Labour's first 100 days: What HR wants from employment law

Labour has pledged to ban zero-hours contracts, end fire and rehire, strengthen trade unions and raise minimum wage

The Labour Party has pledged to introduce its 'new deal for working people' within its first 100 days in government. The party’s election manifesto stated that current employment law was “not fit for purpose” before promising that Labour would introduce new legislation.

This included a ban on zero-hours contracts, an end to fire-and-rehire tactics, strengthened trade unions, raising the minimum wage and statutory sick pay eligibility moving from the fourth day of sickness to the first.

Ben Smith, senior associate at law firm GQ Littler, believes that employers want clarification on some of those election pledges.

He told HR magazine: “Reforms that employers are likely to want prioritised by Labour are: clarification of day-one unfair dismissal, including how probation periods will be restricted and what 'fair and transparent rules and processes' require for a fair dismissal during probation.

“This is a significant change to the law and employers will want to maximise the amount of time they have to prepare.

“[Employers would also want Labour to prioritise] reforms to the Low Pay Commission to make the minimum wage a 'genuine living wage', to allow employers as much time as possible to plan for increased costs.”

Read more: How is holiday pay changing?

Smith added the government should also clarify holiday pay rules.

“While not in Labour’s manifesto, employers would no doubt welcome clarification of the complex holiday pay rules,” he continued.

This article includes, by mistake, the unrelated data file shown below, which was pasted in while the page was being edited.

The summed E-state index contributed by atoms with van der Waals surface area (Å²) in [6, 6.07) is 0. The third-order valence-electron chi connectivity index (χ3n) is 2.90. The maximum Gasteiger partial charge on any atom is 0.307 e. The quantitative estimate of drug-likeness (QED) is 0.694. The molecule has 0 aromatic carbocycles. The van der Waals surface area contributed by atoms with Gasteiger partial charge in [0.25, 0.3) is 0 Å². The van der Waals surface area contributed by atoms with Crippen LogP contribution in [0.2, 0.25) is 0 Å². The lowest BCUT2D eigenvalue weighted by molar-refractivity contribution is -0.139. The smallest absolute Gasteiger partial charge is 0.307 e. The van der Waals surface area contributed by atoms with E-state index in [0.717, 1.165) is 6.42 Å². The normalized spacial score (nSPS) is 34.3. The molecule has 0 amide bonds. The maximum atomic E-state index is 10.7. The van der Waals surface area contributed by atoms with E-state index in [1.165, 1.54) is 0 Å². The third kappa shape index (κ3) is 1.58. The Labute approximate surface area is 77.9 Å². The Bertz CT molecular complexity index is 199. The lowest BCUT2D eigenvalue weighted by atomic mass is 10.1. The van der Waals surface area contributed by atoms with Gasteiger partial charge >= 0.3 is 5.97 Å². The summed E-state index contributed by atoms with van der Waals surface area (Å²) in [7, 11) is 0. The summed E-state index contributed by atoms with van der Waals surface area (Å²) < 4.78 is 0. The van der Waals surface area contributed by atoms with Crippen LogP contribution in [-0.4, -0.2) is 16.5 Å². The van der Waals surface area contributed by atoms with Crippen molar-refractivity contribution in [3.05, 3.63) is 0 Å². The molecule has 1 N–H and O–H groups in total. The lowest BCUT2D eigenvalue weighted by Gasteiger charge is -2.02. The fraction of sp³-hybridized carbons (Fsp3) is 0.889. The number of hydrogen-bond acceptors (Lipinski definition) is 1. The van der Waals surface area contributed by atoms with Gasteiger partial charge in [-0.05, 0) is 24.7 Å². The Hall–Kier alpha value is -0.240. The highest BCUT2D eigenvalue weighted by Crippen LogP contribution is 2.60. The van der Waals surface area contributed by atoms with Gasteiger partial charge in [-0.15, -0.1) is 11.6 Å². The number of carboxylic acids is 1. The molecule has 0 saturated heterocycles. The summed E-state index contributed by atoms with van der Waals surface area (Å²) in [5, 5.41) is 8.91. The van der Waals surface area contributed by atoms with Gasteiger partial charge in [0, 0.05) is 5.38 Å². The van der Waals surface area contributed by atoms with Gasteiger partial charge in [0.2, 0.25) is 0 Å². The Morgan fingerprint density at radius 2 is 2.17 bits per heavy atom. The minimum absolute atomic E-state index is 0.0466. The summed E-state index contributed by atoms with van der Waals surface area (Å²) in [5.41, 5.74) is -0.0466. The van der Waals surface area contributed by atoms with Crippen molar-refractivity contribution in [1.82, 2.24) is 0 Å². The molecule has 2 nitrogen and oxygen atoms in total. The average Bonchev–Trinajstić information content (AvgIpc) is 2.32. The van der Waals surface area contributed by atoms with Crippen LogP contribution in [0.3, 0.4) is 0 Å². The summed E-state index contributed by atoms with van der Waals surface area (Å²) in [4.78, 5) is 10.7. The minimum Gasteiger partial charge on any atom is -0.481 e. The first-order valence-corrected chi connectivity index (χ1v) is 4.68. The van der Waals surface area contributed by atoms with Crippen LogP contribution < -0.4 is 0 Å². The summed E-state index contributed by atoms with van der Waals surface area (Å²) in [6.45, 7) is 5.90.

“Recent reforms by the last government created new areas of uncertainty, so simplification could solve a big headache for employers.”

In April, the Conservative government introduced an accrual method for holiday pay, which means that holiday entitlement is now calculated as 12.07% of actual hours worked in a pay period, as well as rolled-up holiday pay for irregular-hours and part-year workers and carried over leave from sickness or family leave.

Amid changes to employment law, the new Labour government should prioritise providing stability for employers, Robert Forsyth, employment lawyer and partner at law firm Michelmores, told HR magazine.

“In its first 100 days, the new government should prioritise providing clarity, stability and direction, and addressing key concerns of employers," he said.

“Clear plans and timelines are necessary regarding the pledged ban on zero-hours contracts, to help employers prepare.

“Employers are also struggling with the administrative burden and cost of the IR35 and off-payroll working rules. Clear details on the promise to create a single status of 'worker' for everyone and a definition of the 'genuinely self-employed' are required."

Forsyth also noted that the government should provide clear details on whether it will provide compensation support for employers amid changes to unfair dismissal law: "Employers want a low compensation cap on certain claims, especially with the anticipated increase in unfair dismissal claims from day one of employment."

The Labour government should ensure that it consults business and trade unions as it undertakes its new deal, commented head of public policy at the CIPD, Ben Willmott.

Read more: IR35 offset ignites confidence to hire contractors, says HR

Speaking to HR magazine, he said: “One of the government’s first priorities will be to take forward its new deal to introduce day-one employment rights and other changes to employment law. 

“It will be crucial that the government follows through on its pledge to govern in partnership with business and trade unions, and that it consults thoroughly on its plans. 

“The ambition to raise employment standards is of course a positive one but will only be achieved if the government is in genuine listening mode and is prepared to refine its plans and compromise where necessary.”

The government should also ensure that the changes do not come with negative consequences for employees, he added.

Willmott continued: “It’s crucial that any new legislation or policy changes achieve their intended goals and don’t result in unintended consequences. 

“For example, it will be important that any proposed changes to rules on unfair dismissal or how probationary periods operate don’t discourage employers from taking on permanent staff, or prompt them to make early decisions to dismiss new staff that take longer to get up to speed.”